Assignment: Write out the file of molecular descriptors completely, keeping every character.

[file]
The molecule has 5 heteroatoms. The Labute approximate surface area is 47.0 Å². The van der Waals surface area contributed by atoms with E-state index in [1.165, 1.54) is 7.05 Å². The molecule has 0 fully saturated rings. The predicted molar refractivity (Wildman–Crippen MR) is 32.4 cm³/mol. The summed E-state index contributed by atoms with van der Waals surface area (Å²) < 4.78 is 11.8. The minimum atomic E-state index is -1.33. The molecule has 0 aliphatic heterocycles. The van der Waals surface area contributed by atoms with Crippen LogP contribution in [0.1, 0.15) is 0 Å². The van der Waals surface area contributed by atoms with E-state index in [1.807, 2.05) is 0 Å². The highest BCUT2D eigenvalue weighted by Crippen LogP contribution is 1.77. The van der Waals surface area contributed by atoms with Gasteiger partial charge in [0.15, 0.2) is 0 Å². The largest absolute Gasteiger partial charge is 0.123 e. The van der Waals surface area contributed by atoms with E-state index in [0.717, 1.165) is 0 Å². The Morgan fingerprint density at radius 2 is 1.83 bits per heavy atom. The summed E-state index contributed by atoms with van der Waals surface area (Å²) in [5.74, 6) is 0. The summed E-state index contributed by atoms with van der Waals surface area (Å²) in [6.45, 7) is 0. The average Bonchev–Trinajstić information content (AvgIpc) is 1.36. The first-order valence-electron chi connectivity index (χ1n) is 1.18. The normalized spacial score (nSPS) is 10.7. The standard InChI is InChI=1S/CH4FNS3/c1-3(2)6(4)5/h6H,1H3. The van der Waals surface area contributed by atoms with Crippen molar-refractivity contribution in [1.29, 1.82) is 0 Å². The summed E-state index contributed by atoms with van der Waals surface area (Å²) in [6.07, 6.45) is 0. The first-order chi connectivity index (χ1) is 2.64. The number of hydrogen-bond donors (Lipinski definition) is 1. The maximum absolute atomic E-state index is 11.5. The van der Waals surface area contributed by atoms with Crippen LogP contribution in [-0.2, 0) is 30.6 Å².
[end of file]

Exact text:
The molecule has 5 heteroatoms. The Labute approximate surface area is 47.0 Å². The van der Waals surface area contributed by atoms with E-state index in [1.165, 1.54) is 7.05 Å². The molecule has 0 fully saturated rings. The predicted molar refractivity (Wildman–Crippen MR) is 32.4 cm³/mol. The summed E-state index contributed by atoms with van der Waals surface area (Å²) < 4.78 is 11.8. The minimum atomic E-state index is -1.33. The molecule has 0 aliphatic heterocycles. The van der Waals surface area contributed by atoms with Crippen LogP contribution in [0.1, 0.15) is 0 Å². The van der Waals surface area contributed by atoms with E-state index in [1.807, 2.05) is 0 Å². The highest BCUT2D eigenvalue weighted by Crippen LogP contribution is 1.77. The van der Waals surface area contributed by atoms with Gasteiger partial charge in [0.15, 0.2) is 0 Å². The largest absolute Gasteiger partial charge is 0.123 e. The van der Waals surface area contributed by atoms with E-state index in [0.717, 1.165) is 0 Å². The Morgan fingerprint density at radius 2 is 1.83 bits per heavy atom. The summed E-state index contributed by atoms with van der Waals surface area (Å²) in [5.74, 6) is 0. The summed E-state index contributed by atoms with van der Waals surface area (Å²) in [6.45, 7) is 0. The average Bonchev–Trinajstić information content (AvgIpc) is 1.36. The first-order valence-electron chi connectivity index (χ1n) is 1.18. The normalized spacial score (nSPS) is 10.7. The standard InChI is InChI=1S/CH4FNS3/c1-3(2)6(4)5/h6H,1H3. The van der Waals surface area contributed by atoms with Crippen molar-refractivity contribution in [1.29, 1.82) is 0 Å². The summed E-state index contributed by atoms with van der Waals surface area (Å²) in [6.07, 6.45) is 0. The first-order chi connectivity index (χ1) is 2.64. The number of hydrogen-bond donors (Lipinski definition) is 1. The maximum absolute atomic E-state index is 11.5. The van der Waals surface area contributed by atoms with Crippen LogP contribution in [-0.2, 0) is 30.6 Å².